There is growing evidence to suggest that hair loss can be aggravated by a low income situation, and experienced more readily by those living in poverty. Here we examine the reasons why.
A short time ago I summarised the primary medical reasons that could cause a person to lose their hair. As I was collating the list of blog posts archived on this site to create the article list, I couldn’t help but notice how many of the conditions were directly linked to poverty.
Here in the UK it seems that barely a day goes by without some sort of benefits-bashing programme on television (for our American readers, “benefits” here are what you would refer to as Welfare in the United States). We’ve had the now-infamous Benefits Street followed by a raft of other programmes like Skint, How To Get A Council House, and On Benefits And Proud. Despite the recent interest in home-grown poverty, with the exception of drug abuse and alcoholism, none of these programmes discuss the health implications of a life on the dole. Let’s look at what we do know……
Prevalence of smoking
According to the Guardian smoking is “inextricably linked to poverty”. Director of the mapping project Deborah Arnott, a study that proved a correlation between areas that are classed as deprived and where people are most likely to smoke, says the study “shows the iron chain that links smoking and deprivation. Smoking is the biggest killer in England, and it kills more people in poorer communities than in richer ones. This project shows once again why smoking must be top of the list of concerns for everyone who cares about tackling poverty and social exclusion.”
So we know smoking and poverty go hand in hand. We also know that smoking causes hair loss.
Likelihood of a poor diet
Those living in extreme financial hardship are much more likely to suffer an inadequate diet. Food poverty and the use of food banks is on the increase, and there have even been suggestions that ricketts may return after many years of virtual extinction, as a result of malnutrition in extreme cases. There is also more likely to be a lack of general nutritional education among the poorest in society, hence a slightly counter-intuitive rise in obesity in poorer children.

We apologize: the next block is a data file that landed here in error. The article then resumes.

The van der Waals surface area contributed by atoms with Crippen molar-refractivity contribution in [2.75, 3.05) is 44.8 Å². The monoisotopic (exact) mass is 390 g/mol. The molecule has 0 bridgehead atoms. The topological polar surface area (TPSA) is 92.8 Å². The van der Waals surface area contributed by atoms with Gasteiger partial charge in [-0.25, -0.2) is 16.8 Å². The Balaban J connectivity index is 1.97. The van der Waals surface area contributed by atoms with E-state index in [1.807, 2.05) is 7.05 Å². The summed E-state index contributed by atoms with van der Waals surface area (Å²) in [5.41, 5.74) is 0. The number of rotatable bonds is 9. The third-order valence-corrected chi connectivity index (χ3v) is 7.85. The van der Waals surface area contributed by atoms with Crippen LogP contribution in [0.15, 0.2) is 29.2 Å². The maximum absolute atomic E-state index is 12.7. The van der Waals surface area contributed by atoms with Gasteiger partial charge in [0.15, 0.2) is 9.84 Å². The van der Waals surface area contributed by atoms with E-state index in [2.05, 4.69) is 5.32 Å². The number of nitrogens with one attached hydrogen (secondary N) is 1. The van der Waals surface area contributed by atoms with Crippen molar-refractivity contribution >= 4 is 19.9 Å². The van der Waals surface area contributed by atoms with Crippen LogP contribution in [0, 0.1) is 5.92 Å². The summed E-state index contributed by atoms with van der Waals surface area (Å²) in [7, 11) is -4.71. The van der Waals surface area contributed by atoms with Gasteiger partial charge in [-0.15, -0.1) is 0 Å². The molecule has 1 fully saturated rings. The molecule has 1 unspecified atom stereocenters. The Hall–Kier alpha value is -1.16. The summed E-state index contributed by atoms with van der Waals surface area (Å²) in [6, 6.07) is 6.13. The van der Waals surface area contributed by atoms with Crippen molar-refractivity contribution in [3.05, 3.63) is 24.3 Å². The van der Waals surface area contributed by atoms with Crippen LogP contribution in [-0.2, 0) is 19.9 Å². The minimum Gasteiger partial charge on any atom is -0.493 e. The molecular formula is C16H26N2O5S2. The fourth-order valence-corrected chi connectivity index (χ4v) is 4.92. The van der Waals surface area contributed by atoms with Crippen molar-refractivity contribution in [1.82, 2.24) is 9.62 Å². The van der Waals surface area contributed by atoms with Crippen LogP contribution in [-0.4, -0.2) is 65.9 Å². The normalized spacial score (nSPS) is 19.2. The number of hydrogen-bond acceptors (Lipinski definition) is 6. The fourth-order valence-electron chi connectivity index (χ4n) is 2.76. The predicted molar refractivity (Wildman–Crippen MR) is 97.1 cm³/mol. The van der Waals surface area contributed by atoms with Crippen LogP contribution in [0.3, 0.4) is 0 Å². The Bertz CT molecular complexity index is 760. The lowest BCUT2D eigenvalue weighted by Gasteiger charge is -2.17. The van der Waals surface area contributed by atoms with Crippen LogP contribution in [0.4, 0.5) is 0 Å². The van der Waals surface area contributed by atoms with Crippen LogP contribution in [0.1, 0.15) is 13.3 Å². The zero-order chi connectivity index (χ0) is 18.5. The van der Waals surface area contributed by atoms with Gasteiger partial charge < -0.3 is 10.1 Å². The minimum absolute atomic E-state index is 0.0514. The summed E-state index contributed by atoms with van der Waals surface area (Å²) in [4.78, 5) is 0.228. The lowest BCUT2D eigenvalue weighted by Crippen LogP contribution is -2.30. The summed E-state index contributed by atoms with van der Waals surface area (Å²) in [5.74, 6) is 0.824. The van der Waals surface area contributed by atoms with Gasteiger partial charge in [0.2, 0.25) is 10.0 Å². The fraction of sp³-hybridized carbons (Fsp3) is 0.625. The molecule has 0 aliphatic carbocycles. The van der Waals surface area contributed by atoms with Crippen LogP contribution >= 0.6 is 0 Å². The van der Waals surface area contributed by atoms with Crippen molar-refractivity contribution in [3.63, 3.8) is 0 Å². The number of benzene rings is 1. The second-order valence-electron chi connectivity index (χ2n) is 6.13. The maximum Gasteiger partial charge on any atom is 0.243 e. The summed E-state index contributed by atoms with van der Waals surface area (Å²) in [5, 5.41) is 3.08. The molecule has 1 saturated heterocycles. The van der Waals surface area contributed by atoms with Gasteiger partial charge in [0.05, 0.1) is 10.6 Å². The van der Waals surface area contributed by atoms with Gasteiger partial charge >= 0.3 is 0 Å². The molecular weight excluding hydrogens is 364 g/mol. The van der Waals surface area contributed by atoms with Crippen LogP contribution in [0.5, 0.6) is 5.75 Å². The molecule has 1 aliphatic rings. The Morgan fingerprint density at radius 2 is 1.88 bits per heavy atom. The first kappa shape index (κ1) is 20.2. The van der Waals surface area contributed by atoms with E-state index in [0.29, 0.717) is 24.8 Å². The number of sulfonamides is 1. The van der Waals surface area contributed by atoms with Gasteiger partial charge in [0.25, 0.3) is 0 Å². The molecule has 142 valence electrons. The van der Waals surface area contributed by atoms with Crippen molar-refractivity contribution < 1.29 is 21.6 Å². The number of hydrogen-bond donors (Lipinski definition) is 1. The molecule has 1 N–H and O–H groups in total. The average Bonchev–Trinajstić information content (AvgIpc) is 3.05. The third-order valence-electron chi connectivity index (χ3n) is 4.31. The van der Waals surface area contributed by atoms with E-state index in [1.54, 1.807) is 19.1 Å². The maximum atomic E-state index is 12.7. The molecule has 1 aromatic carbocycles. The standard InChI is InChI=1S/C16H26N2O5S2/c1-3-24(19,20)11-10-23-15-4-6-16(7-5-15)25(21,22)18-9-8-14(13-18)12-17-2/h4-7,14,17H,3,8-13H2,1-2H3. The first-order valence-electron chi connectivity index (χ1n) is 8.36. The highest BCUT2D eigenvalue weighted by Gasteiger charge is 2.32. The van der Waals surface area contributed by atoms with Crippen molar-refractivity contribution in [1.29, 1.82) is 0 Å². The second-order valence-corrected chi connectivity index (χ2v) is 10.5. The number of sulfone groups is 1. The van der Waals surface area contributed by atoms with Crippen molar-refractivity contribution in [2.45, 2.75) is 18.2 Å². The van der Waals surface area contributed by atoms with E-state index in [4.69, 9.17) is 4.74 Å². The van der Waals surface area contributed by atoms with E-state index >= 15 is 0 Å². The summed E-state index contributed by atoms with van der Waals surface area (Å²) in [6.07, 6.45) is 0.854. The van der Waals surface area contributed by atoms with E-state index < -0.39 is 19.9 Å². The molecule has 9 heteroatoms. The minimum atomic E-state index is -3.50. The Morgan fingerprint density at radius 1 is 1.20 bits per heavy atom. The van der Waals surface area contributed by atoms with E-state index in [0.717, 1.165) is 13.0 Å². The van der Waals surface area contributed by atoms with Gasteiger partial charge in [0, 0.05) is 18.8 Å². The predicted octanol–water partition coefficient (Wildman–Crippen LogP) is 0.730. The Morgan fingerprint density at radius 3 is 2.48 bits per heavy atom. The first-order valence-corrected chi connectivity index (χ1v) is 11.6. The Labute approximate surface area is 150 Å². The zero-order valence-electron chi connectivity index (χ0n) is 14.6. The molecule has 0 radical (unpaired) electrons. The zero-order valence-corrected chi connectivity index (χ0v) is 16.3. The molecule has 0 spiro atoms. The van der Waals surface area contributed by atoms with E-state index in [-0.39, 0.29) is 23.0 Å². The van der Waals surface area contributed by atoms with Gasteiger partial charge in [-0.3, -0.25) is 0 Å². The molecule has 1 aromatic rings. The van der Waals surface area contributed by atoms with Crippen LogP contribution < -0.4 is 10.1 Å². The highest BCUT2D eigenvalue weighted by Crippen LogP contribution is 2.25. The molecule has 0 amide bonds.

We already know that a poor diet can lead to hair loss, as can deficiencies in specific nutrients such as iron, protein and other minerals. To make matters worse, those battling obesity using gastric bypass surgery could also suffer hair loss as a consequence of the procedure.
By no means is stress exclusively a poverty-related issue. We all suffer with stress to a certain extent. However, low income households are more prone to certain triggers that more well-off families may not be automatically associated with. Examples could include financial hardship, housing worries and pressures placed on relationships due to all of the above.
Stress is a known factor in the loss of hair, and a primary cause of telogen effluvium.
Although a confirmed and direct link between poverty and hair loss would require further research and study, it doesn’t take a rocket scientist to work out that many of the key contributors to premature hair loss are poverty-related, or at least more likely to factor in a person living in a low income situation. We only hope the rise in British poverty in recent years doesn’t lead more people to seek out cheap solutions to their hair loss, as they are only likely to make the situation worse.